This has also been the case for Liane Moriarty’s Big Little Lies, another book which is now prominent on TikTok, with a series produced by Witherspoon. Big Little Lies has a particularly interesting relationship with TikTok: the series’ soundtrack is a popular song to use on TikTok, with over 55,000 videos made using it, and 491 million views of the hashtag #BigLittleLies. It’s unsurprising, then, that Big Little Lies– both the book and the series – have been and continue to be so popular. Travel Editor Katy Leverett says that the “constant revelation of new information as the plot constantly evolves and moves across time and the deeply complex characters makes this book definitely worth a read if you’re after a thriller. The TV series is also brilliant too!” As to whether Big Little Lies lives up to the TikTok hype? Katy says it does, and its prevalence on TikTok and the several TV seasons created, shows that hundreds of thousands of others agree.

"Celebrity endorsement online has a huge part to play in book promotion nowadays."

It seems then that increasingly, we’re buying and reading books (and their film and TV adaptations) that have been recommended to us by TikTok, and that in fact, TikTok is popularising older or originally less popular or less known books. Colleen Hoover’s It Ends With Us is another of TikTok’s favourite books, and according to Publisher’s Weekly, when it was published in 2016, it sold a very respectable 21,000 copies – fairly good going. However, since becoming a ‘TikTok book’ in November 2020, it has gone back to press 24 times. In the first nine months of 2021 alone, over 308,000 copies of It Ends With Us were sold, showing the enormous impact TikTok has on publishing sales.
Nouse’s Chief Sub-Editor Abi Ramsay said that although It Ends With Us was “an easy and addictive read, Hoover’s writing isn’t amazing. Her novels fall under the ‘trashy’ genre with the writing style focusing only on getting the story across, rather than how the piece will flow as a whole. I believe It Ends With Us is also one of her lighter reads – my housemate has just read Verity and was surprised at how twisted Hoover’s authorial vision was. Perhaps the success of Hoover based on the dark nature of her books tells us more about the inhabitants of BookTok than her literary skill?”

Popularising an older book has also been the case for Madeline Miller’s work: Song of Achilles is a retelling of Homer’s Iliad, published in 2011.TikTok however has been the cause of a huge up-surge in sales; according to Forbes, over 650,000 copies were sold in 2021. Deputy Politics Editor Hannah Boyle says that “Song of Achilles is incredibly well written and has a story which is beautifully constructed and deserves the hype it has been given. Madeline Miller constructs a love story with poignant beauty and misery which took ten years to craft and was worth all the time she poured into it, and the magic spreads to her other work, Circe, too.” With the success of Song of Achilles, and the subsequent increased accessibility to Greek mythology, undoubtedly Miller has paved the way for more retellings which become popular in mainstream literature – an immense achievement, and one that will surely change the face of contemporary writing drastically. But, as Hannah states, “ultimately, BookTok and the fame it gave to Song of Achilles means the book gets the true focus it deserves,” highlighting that a lot of TikTok’s favourite books become favourites, purely down to their own merit.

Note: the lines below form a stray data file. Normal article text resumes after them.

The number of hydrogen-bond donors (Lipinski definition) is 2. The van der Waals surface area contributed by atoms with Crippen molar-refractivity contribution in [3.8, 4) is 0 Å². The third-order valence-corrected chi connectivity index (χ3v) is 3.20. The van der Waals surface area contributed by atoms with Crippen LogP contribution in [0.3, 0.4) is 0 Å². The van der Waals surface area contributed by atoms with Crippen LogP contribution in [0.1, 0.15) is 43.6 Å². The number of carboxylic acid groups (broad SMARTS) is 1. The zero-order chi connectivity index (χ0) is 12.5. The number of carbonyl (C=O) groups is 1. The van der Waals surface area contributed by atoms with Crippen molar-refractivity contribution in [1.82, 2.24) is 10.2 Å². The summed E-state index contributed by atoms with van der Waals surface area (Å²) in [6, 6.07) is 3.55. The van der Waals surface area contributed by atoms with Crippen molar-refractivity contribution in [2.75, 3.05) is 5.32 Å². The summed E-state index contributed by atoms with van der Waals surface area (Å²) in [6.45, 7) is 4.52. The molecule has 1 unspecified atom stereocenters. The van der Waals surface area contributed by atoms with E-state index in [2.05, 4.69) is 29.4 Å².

Another TikTok classic is Taylor Jenkins Reid’s The Seven Husbands of Evelyn Hugo, and increasingly, Malibu Rising too, with over138 million views combined. Abi read The Seven Husbands of Evelyn Hugo for the first time only quite recently, and said that “although I am glad to have read the novel, and have gone on to read more of Reid’s repertoire, I am happy that I read it after the peak of its fame on TikTok, as the association with TikTok publishing can hinder how the novel is viewed in mainstream media. It can be difficult to gauge which books deserve their TikTok fame, and which will just be a fleeting trend”. Evelyn Hugo continues to be a very popular recommendation on TikTok and with Reid’s other works, including Malibu Rising and Daisy Jones and The Six becoming increasingly recommended too, it will be interesting to map where Reid’s writing, as well as TikTok, take her.

It isn’t just contemporary books which grace BookTok either – I’ve often seen classics being recommended, like Tolstoy’s Anna Karenina, Austen’s Pride and Prejudice, and Perkins Gilman’s The Yellow Wallpaper. Whilst my English literature degree instilled in me a love for the classics, I’m glad that TikTok focuses more on promoting fun, contemporary novels, which users actually enjoy reading: the main purpose of reading for pleasure should, of course, be to get pleasure out of it, and TikTok embraces and promotes that. Classic literature can sometimes be stuffy, restrictive, and frankly, tricky to read, so an emphasis on contemporary fiction will hopefully encourage a new generation of readers. It’s no surprise that doing a degree can tarnish your relationship with reading, but now that you don’t have mountains of reading to plough through each week, it’s the perfect time to rekindle your love for reading. If you’re in need of some inspiration or recommendations, have a look at BookTok – one thing’s for certain though, you won’t go short of recommendations